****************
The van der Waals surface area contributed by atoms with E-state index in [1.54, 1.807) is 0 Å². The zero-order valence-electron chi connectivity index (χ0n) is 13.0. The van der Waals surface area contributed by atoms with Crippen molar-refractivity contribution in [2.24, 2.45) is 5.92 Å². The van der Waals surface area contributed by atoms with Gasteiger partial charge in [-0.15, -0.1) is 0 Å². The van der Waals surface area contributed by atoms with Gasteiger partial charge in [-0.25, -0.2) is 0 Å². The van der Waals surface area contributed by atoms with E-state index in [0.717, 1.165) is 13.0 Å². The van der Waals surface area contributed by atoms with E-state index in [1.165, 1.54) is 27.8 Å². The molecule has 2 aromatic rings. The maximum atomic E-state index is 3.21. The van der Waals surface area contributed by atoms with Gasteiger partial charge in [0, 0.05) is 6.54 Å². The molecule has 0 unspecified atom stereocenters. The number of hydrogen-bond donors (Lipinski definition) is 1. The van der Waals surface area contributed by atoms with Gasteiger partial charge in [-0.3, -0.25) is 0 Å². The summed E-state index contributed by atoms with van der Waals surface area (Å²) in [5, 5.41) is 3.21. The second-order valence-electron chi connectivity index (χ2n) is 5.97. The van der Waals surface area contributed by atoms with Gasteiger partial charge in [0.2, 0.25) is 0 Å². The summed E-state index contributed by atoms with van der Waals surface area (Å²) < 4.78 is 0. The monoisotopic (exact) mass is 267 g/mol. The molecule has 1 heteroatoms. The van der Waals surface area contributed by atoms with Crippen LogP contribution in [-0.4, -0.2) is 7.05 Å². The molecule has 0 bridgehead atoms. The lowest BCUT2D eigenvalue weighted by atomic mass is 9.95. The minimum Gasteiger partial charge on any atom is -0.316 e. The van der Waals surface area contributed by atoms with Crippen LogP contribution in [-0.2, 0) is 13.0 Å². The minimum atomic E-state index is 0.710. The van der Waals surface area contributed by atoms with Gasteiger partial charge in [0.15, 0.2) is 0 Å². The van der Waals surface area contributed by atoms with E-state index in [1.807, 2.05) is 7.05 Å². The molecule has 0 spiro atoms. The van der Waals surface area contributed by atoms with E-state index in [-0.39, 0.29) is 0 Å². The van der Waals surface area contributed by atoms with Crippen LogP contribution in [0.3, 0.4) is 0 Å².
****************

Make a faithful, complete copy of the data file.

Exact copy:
The van der Waals surface area contributed by atoms with E-state index in [1.54, 1.807) is 0 Å². The zero-order valence-electron chi connectivity index (χ0n) is 13.0. The van der Waals surface area contributed by atoms with Crippen molar-refractivity contribution in [2.24, 2.45) is 5.92 Å². The van der Waals surface area contributed by atoms with Gasteiger partial charge in [-0.15, -0.1) is 0 Å². The van der Waals surface area contributed by atoms with Gasteiger partial charge in [-0.25, -0.2) is 0 Å². The van der Waals surface area contributed by atoms with E-state index in [0.717, 1.165) is 13.0 Å². The van der Waals surface area contributed by atoms with E-state index in [1.165, 1.54) is 27.8 Å². The molecule has 2 aromatic rings. The maximum atomic E-state index is 3.21. The van der Waals surface area contributed by atoms with Gasteiger partial charge in [0, 0.05) is 6.54 Å². The molecule has 0 unspecified atom stereocenters. The number of hydrogen-bond donors (Lipinski definition) is 1. The van der Waals surface area contributed by atoms with Gasteiger partial charge in [-0.3, -0.25) is 0 Å². The summed E-state index contributed by atoms with van der Waals surface area (Å²) in [5, 5.41) is 3.21. The second-order valence-electron chi connectivity index (χ2n) is 5.97. The van der Waals surface area contributed by atoms with Gasteiger partial charge in [0.2, 0.25) is 0 Å². The summed E-state index contributed by atoms with van der Waals surface area (Å²) < 4.78 is 0. The monoisotopic (exact) mass is 267 g/mol. The molecule has 1 heteroatoms. The van der Waals surface area contributed by atoms with Crippen LogP contribution in [-0.4, -0.2) is 7.05 Å². The molecule has 0 bridgehead atoms. The lowest BCUT2D eigenvalue weighted by atomic mass is 9.95. The minimum Gasteiger partial charge on any atom is -0.316 e. The van der Waals surface area contributed by atoms with Crippen LogP contribution in [-0.2, 0) is 13.0 Å². The minimum atomic E-state index is 0.710. The van der Waals surface area contributed by atoms with Gasteiger partial charge in [0.15, 0.2) is 0 Å². The van der Waals surface area contributed by atoms with E-state index in [1.807, 2.05) is 7.05 Å². The molecule has 0 spiro atoms. The van der Waals surface area contributed by atoms with E-state index in [-0.39, 0.29) is 0 Å². The van der Waals surface area contributed by atoms with Crippen LogP contribution in [0.3, 0.4) is 0 Å².